Disturbing odours, annoying pollen and now virus-laden aerosols: drivers value clean air inside their car more than ever, especially since the beginning of the pandemic.
The car industry has long since picked up on this trend and is coming up with more and more elaborate air-conditioning systems.
Mercedes’ new electric model EQS, for example, has an innovative air-conditioner in the front, in a space occupied by the engine in conventional cars.
Here, the manufacturer has installed a so-called Hepa filter which provides clinical air quality like in an operating room, according to Mercedes.
The EQS boot has a volume of 610 to 1,770 litres, more than any other Mercedes S-Class model and more than enough to make up for the lost storage space in the front. However, the placement also shows the importance now attributed to air conditioning.
“While this was initially a very big issue in Asia in particular, it has also become a top priority in the rest of the world since the coronavirus at the latest, ” says Mercedes’ Christoph Starzynski, justifying the installation of a filter that is larger than a crate of beer and separates 99.65% of particles of all sizes on a surface the size of 150 football fields.
But Mercedes isn’t the only manufacturer that has ramped up the fight against dirty air. For years, developers were concerned with the perfect distribution of air flows in the car and the most individualised comfort zones possible for each occupant.
But now it’s increasingly about purity: modern air-conditioning systems detect air quality and automatically activate recirculation mode, they ionize the air flow to eliminate odours, and they are now filtering out ever smaller particles as well.
Regulating clean air via your smartphoneBritish manufacturer Rolls-Royce, for example, claims it has installed the first automatic climate control system with a nanoparticle filter in its new Ghost model last year, a system that since this spring has also been available for some luxury models at BMW.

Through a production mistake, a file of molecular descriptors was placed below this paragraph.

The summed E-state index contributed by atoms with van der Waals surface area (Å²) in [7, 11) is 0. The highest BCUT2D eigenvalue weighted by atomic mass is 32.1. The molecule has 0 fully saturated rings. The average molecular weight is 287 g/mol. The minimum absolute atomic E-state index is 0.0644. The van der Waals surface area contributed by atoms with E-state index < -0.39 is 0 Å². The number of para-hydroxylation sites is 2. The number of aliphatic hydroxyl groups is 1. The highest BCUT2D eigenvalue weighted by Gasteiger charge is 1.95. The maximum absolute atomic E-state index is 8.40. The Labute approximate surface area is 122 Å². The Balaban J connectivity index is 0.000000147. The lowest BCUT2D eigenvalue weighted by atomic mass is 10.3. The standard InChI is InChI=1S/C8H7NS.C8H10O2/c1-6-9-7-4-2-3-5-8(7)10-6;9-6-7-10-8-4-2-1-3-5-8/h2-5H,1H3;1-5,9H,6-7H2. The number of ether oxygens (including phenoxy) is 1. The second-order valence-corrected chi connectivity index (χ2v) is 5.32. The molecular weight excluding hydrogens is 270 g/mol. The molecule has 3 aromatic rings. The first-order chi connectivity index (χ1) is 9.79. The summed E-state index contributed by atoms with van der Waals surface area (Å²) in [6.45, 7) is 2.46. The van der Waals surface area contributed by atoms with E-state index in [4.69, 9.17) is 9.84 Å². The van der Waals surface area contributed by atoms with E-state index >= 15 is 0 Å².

“This technology makes it possible to keep certain microbial particles and allergens out of the vehicle interior in addition to ultra-fine dust, ” says press spokesperson Bernhard Ederer.
In recirculation mode, the interior is thus cleaned of almost all particles beyond the usual level. And the driver doesn’t even have to be in the car to switch it on. Thanks to remote access via an app, the air-conditioning system can be programmed accordingly even before you start driving.
But clean air is also increasingly available in lower-price ranges. Japanese manufacturer Honda, for example, has launched an interior filter which can be purchased additionally and installed by an authorized dealer.
The device “effectively filters, captures and suppresses toxic environmental gases as well as inorganic and biological particles and aerosols, ” according to Honda.
Maintenance and additional consumption – but it’s worth itWhile manufacturers have been doing the most to increase air quality inside the car, drivers still have to do their part, says Hans-Georg Marmit from the KUeS car expert association.
“Because an air conditioning system is only as good as its maintenance, ” warns the expert, referring emphatically to the manufacturers’ service intervals, during which coolant is checked and filters are replaced.
A little extra cost during operation must also be factored in since the air conditioner increases consumption by up to 2 litres, depending on load and performance.
But this is money well spent and not only because air conditioners protect against viruses, pollen and bad odours and prevent fungal growth in the car’s windpipes, says Marmit: “Especially in summer, activating the air conditioning is absolutely necessary to ensure the driver’s ability to concentrate.” – dpa/Thomas Geiger